At a time of growing global awareness about the environment biodegradation continues in Bangladesh leading to serious concerns about the future of the country. According to an exclusive news item published in The Independent a large number of Sissoo trees are dying in the northern districts of the country being afflicted with the fungal disease 'dieback'. This by no means is a new phenomenon with the disease killing the trees, which promised to bring a fresh economic impetus in the region, for the last eight years. Despite assurances of foreign aid regarding the matter the authorities are doing nothing to stop the onslaught of the disease.

This attitude is particularly disturbing considering the fact that the Sissoo trees were planted with government patronage. The northern region, already has little tree cover compared to the rest of the country and if the trees in question have to damaged because of the ailment, it may well lead to irreversible environmental damage

Environment in Bangladesh has rarely managed to find a place in the list of priorities of the policymakers. It is easy to understand the reasons in a poor country but ignoring the environment can have disastrous impact on our future and is something we can ill afford. The impacts of environmental pollution may not be immediate but are sure to cost us heavily in the long run.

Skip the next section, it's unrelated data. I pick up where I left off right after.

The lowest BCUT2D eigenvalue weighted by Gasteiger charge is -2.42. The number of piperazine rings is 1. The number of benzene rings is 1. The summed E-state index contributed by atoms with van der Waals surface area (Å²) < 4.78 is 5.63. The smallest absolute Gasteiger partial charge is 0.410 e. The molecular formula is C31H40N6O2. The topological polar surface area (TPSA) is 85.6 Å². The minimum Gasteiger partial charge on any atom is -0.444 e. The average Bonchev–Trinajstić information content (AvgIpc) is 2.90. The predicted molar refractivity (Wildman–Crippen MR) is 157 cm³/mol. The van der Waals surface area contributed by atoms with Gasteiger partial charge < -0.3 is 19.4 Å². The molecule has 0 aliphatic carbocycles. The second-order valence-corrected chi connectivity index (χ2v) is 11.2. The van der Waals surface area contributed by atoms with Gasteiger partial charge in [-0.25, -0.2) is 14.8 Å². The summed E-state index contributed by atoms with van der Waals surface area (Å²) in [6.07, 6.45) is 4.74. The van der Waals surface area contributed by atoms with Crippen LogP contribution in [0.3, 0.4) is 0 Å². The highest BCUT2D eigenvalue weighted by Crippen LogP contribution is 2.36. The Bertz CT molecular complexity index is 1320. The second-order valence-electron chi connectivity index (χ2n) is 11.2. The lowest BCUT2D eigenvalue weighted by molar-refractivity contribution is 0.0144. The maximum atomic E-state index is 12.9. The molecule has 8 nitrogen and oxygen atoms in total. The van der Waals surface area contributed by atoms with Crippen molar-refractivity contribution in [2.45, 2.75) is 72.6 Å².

As we do not have adequate forest cover it is imperative that we plant more trees and preserve the old ones as much as possible. But though there have not been shortage of people exhorting about the beneficial aspects of trees few are ready to take effective actions to protect these trees that have over the years dwindled in numbers and Bangladesh, a country known for its green foliage is now facing the previously considered improbable threat of desertification in certain areas. Indiscriminate felling of trees for use as timber and charcoal means a quick buck for many unscrupulous traders and a bleak future for our environment. Strict laws do exist against illegal logging but like in many other fields it is the implementation of laws where things go awry.

Source: Editorial, The Independent, 20. 12. 02


This is an another example of developing help how a country can be deserted through advise from out side. Instead of planting local traditional trees Sissoo trees were planted. The "Sissoo" trees were brought from abroad in 70s like Eucalyptus that grow fast.

Jamal Anwar

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